Radio frequency identification (RFID) tags have been making headlines lately, largely as the target of privacy advocates who decry the technology’s potential to “spy” on consumers forced to cart the little buggers home in their groceries and clothes. Wal-Mart’s highly touted trial with Gillette, which would have seen all Gillette products embedded with the chips and placed on Wal-Mart’s “smart” shelves for inventory tracking, was deep-sixed over complaints that consumers’ privacy would be compromised. But while the storefront trial bit the dust, the concept is thriving on the loading dock, where plans call for Wal-Mart’s top 100 suppliers to affix RFID tags to all cases and pallets by 2005. Doing so will enable products to be tracked individually as they move along the supply chain, with a resulting efficiency in inventory control, saving both suppliers and Wal-Mart 20% to 40% or more in inventory and out-of-stock costs. But to achieve this rosy scenario, several things have to happen. The cost for RFID tags, now hovering around 25 to 40 cents apiece, must drop to about 5 cents in the next few years, and vendor companies will need to invest large sums of money in the costly enterprise-resource-planning (ERP) software that RFID technology requires. In addition, server and network infrastructure will need to be fortified to handle the thousands of additional data transactions per product.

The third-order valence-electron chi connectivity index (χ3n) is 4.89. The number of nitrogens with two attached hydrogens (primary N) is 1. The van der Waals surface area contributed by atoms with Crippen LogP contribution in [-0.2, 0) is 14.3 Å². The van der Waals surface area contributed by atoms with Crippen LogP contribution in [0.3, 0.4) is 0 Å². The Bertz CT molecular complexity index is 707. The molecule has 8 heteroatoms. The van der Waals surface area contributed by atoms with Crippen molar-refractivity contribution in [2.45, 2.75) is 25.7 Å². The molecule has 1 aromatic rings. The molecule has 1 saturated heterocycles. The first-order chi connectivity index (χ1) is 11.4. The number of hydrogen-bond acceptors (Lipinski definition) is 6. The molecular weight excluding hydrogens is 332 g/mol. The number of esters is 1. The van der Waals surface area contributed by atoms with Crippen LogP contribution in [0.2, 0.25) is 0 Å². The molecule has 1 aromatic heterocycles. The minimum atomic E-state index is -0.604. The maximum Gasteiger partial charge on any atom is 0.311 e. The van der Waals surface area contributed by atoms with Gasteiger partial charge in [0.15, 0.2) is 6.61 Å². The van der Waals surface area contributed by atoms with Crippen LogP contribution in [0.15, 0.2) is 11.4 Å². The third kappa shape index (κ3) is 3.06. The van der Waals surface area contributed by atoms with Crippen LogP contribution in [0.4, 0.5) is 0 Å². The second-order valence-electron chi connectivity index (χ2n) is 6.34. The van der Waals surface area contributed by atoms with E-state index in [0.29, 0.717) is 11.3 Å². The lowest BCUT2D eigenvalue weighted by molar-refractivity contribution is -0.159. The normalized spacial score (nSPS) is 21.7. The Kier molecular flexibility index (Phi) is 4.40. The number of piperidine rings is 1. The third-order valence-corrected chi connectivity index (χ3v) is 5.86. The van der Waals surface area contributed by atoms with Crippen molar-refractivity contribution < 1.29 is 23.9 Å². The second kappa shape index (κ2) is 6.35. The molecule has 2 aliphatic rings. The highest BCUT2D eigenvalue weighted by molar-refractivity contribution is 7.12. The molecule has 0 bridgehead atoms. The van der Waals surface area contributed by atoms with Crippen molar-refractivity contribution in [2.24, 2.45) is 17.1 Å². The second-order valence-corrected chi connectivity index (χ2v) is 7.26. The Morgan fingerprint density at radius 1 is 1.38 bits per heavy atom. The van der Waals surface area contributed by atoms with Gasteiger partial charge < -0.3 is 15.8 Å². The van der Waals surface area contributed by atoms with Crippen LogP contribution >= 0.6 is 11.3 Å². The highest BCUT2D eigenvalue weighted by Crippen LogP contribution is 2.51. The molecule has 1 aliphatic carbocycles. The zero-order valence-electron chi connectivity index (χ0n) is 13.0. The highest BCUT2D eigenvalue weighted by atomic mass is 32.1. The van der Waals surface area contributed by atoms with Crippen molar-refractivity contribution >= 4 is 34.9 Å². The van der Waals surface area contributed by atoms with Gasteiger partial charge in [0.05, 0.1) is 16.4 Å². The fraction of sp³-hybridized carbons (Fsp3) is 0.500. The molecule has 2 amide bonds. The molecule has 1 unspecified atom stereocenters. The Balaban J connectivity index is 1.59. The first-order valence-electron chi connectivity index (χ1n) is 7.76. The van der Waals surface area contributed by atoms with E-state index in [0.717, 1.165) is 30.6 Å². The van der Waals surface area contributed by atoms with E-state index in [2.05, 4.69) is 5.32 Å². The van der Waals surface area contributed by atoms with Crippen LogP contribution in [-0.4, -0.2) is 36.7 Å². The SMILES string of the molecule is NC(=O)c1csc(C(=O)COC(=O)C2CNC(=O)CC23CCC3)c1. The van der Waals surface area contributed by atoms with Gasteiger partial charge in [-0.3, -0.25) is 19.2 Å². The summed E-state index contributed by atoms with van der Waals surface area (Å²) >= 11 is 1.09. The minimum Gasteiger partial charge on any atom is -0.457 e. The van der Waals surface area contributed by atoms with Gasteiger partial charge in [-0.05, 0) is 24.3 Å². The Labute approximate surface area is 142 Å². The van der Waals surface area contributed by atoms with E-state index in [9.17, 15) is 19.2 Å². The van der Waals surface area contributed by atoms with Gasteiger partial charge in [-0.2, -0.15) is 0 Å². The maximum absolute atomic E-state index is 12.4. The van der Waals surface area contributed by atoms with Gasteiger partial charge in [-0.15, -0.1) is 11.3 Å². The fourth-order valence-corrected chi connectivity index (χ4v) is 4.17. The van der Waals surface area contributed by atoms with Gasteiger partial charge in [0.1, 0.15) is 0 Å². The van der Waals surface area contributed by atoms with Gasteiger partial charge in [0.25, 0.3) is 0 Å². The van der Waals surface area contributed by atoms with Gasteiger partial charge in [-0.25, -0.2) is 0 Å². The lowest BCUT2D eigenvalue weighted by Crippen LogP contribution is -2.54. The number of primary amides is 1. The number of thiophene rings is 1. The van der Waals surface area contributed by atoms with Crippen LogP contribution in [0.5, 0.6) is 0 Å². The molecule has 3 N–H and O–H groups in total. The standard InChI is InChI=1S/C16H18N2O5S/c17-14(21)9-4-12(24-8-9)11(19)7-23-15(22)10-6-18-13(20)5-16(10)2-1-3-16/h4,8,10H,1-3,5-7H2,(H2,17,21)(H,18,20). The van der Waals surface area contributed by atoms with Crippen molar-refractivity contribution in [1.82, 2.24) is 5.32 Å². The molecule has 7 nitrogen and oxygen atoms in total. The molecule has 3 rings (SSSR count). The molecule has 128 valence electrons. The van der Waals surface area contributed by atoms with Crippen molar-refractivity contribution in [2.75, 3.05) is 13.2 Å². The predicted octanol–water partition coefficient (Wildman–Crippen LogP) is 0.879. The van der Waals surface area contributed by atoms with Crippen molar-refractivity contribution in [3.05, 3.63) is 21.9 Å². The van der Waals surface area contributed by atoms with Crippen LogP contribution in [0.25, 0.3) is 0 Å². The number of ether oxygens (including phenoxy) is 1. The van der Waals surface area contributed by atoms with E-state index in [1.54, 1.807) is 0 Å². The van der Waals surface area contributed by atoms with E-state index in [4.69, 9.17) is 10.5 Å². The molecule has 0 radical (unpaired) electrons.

McKinsey Quarterly No. 4 2003